A teenager faces the exhilarating—and dismal—prospect of becoming a golfing phenom.
Having made the previous year’s U.S. Amateur semifinals, 17-year-old Frank vows to do even better this time around—and so he does, persevering through challenges and distractions to qualify for the Masters at Augusta National. Meanwhile, Frank’s determination to attend college and the cautionary example of Tiger Woods and his greedy, domineering dad notwithstanding, his divorced father has fallen into the clutches of a bottom-feeding agent who is steering him toward forcing his young phenom to turn pro. Though the phrase “suspenseful golf action” may strike most readers as cognitive dissonance, Feinstein (Backfield Boys, 2017, etc.) does a good job of driving his tale down the fairway by putting his protagonist through a series of spectacular feats and comebacks on real courses and filling out his cast with actual renowned golf pros, journalists, and officials. Along with laying in generous measures of golf’s jargon, and elaborate rituals of play as Frank rolls along to the Masters’ final round, the author tees off on the sport’s checkered racist and sexist history as well as unsavory corporate sponsors and the money-grubbing NCAA. Frank remains heroically above all of that, though…particularly after a climactic act of sportsmanship leaves him on the moral high ground. The book follows a white default.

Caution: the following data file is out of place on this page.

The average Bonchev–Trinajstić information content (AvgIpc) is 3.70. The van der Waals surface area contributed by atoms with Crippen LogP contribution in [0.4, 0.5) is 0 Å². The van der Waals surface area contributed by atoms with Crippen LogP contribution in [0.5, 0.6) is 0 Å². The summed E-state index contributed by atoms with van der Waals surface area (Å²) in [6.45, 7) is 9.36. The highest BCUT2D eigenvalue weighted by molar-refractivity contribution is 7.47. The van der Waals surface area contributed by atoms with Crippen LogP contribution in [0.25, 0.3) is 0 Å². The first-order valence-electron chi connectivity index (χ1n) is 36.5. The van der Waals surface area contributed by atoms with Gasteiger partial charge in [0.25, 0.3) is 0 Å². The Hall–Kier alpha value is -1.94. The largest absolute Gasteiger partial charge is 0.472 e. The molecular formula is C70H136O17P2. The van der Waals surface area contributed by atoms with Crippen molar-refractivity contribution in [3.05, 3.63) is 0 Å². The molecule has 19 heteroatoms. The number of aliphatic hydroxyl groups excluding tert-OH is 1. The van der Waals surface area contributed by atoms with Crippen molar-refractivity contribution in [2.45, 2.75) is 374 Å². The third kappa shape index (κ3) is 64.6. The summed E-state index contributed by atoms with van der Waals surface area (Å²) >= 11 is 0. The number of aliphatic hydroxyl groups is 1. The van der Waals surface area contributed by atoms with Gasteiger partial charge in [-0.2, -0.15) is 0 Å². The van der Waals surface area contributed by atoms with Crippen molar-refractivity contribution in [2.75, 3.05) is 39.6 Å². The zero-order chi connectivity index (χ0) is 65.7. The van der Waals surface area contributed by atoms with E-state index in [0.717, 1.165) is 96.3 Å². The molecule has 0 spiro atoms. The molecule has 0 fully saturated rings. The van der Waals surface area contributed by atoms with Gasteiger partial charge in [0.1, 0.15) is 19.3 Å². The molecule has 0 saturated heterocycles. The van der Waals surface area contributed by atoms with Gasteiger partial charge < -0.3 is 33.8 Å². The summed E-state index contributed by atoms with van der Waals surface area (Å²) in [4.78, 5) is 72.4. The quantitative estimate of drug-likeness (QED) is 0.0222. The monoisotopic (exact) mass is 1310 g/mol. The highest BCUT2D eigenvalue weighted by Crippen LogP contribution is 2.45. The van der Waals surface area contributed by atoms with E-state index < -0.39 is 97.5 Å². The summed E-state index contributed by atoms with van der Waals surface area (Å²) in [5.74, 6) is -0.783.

All in all, well below par…in the very best sense. (Sports fiction. 11-13)